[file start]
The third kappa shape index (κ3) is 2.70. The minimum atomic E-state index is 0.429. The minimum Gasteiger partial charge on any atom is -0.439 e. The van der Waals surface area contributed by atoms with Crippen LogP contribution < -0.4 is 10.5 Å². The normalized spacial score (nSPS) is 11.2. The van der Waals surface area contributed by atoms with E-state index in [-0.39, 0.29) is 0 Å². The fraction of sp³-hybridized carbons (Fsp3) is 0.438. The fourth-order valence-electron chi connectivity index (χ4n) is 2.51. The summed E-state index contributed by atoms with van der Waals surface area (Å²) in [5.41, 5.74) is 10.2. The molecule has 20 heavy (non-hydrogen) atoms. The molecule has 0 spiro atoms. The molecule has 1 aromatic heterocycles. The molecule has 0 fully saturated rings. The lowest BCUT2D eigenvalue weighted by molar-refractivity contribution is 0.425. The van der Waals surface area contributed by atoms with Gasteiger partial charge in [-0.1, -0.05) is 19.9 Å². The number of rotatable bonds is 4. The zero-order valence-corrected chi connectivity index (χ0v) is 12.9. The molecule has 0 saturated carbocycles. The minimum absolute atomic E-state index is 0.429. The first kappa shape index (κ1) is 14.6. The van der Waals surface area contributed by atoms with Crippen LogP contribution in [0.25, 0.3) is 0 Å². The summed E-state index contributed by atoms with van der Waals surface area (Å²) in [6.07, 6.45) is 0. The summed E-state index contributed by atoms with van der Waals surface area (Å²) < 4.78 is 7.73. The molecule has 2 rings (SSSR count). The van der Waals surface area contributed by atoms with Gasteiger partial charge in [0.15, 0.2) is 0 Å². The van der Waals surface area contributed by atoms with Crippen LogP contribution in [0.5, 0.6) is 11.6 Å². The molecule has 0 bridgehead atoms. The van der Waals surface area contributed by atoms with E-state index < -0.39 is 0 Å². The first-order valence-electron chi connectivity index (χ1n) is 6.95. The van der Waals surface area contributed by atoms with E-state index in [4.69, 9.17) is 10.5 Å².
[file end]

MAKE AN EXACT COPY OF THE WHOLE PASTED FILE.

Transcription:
The third kappa shape index (κ3) is 2.70. The minimum atomic E-state index is 0.429. The minimum Gasteiger partial charge on any atom is -0.439 e. The van der Waals surface area contributed by atoms with Crippen LogP contribution < -0.4 is 10.5 Å². The normalized spacial score (nSPS) is 11.2. The van der Waals surface area contributed by atoms with E-state index in [-0.39, 0.29) is 0 Å². The fraction of sp³-hybridized carbons (Fsp3) is 0.438. The fourth-order valence-electron chi connectivity index (χ4n) is 2.51. The summed E-state index contributed by atoms with van der Waals surface area (Å²) in [5.41, 5.74) is 10.2. The molecule has 20 heavy (non-hydrogen) atoms. The molecule has 0 spiro atoms. The molecule has 1 aromatic heterocycles. The molecule has 0 fully saturated rings. The lowest BCUT2D eigenvalue weighted by molar-refractivity contribution is 0.425. The van der Waals surface area contributed by atoms with Gasteiger partial charge in [-0.1, -0.05) is 19.9 Å². The number of rotatable bonds is 4. The zero-order valence-corrected chi connectivity index (χ0v) is 12.9. The molecule has 0 saturated carbocycles. The minimum absolute atomic E-state index is 0.429. The first kappa shape index (κ1) is 14.6. The van der Waals surface area contributed by atoms with Crippen LogP contribution in [0.25, 0.3) is 0 Å². The summed E-state index contributed by atoms with van der Waals surface area (Å²) in [6.07, 6.45) is 0. The summed E-state index contributed by atoms with van der Waals surface area (Å²) < 4.78 is 7.73. The molecule has 2 rings (SSSR count). The van der Waals surface area contributed by atoms with Gasteiger partial charge in [0.15, 0.2) is 0 Å². The van der Waals surface area contributed by atoms with Crippen LogP contribution in [0.5, 0.6) is 11.6 Å². The molecule has 0 bridgehead atoms. The van der Waals surface area contributed by atoms with E-state index < -0.39 is 0 Å². The first-order valence-electron chi connectivity index (χ1n) is 6.95. The van der Waals surface area contributed by atoms with E-state index in [4.69, 9.17) is 10.5 Å².